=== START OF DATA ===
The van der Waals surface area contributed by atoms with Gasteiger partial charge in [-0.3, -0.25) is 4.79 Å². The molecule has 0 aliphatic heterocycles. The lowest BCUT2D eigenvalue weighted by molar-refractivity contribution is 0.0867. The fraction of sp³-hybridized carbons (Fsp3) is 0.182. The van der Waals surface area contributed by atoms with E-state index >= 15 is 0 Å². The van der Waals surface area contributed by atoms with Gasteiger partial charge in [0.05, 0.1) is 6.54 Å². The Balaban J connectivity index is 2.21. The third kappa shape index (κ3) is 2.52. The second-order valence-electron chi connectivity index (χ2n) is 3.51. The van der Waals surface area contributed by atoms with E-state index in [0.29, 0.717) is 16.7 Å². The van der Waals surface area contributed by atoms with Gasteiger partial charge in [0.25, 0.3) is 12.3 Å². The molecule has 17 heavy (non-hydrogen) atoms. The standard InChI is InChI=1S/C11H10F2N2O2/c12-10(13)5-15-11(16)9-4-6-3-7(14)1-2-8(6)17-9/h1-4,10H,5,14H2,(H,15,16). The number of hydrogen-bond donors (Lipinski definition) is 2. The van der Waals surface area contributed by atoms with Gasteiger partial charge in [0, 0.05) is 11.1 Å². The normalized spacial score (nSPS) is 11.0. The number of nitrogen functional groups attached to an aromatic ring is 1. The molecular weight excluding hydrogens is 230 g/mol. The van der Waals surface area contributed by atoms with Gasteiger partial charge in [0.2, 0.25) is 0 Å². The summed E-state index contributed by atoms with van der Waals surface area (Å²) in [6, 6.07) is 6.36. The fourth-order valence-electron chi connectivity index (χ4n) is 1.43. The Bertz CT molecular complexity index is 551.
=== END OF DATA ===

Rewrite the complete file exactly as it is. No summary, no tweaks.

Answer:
The van der Waals surface area contributed by atoms with Gasteiger partial charge in [-0.3, -0.25) is 4.79 Å². The molecule has 0 aliphatic heterocycles. The lowest BCUT2D eigenvalue weighted by molar-refractivity contribution is 0.0867. The fraction of sp³-hybridized carbons (Fsp3) is 0.182. The van der Waals surface area contributed by atoms with E-state index >= 15 is 0 Å². The van der Waals surface area contributed by atoms with Gasteiger partial charge in [0.05, 0.1) is 6.54 Å². The Balaban J connectivity index is 2.21. The third kappa shape index (κ3) is 2.52. The second-order valence-electron chi connectivity index (χ2n) is 3.51. The van der Waals surface area contributed by atoms with E-state index in [0.29, 0.717) is 16.7 Å². The van der Waals surface area contributed by atoms with Gasteiger partial charge in [0.25, 0.3) is 12.3 Å². The molecule has 17 heavy (non-hydrogen) atoms. The standard InChI is InChI=1S/C11H10F2N2O2/c12-10(13)5-15-11(16)9-4-6-3-7(14)1-2-8(6)17-9/h1-4,10H,5,14H2,(H,15,16). The number of hydrogen-bond donors (Lipinski definition) is 2. The van der Waals surface area contributed by atoms with Gasteiger partial charge in [0, 0.05) is 11.1 Å². The normalized spacial score (nSPS) is 11.0. The number of nitrogen functional groups attached to an aromatic ring is 1. The molecular weight excluding hydrogens is 230 g/mol. The van der Waals surface area contributed by atoms with Gasteiger partial charge in [0.2, 0.25) is 0 Å². The summed E-state index contributed by atoms with van der Waals surface area (Å²) in [6, 6.07) is 6.36. The fourth-order valence-electron chi connectivity index (χ4n) is 1.43. The Bertz CT molecular complexity index is 551.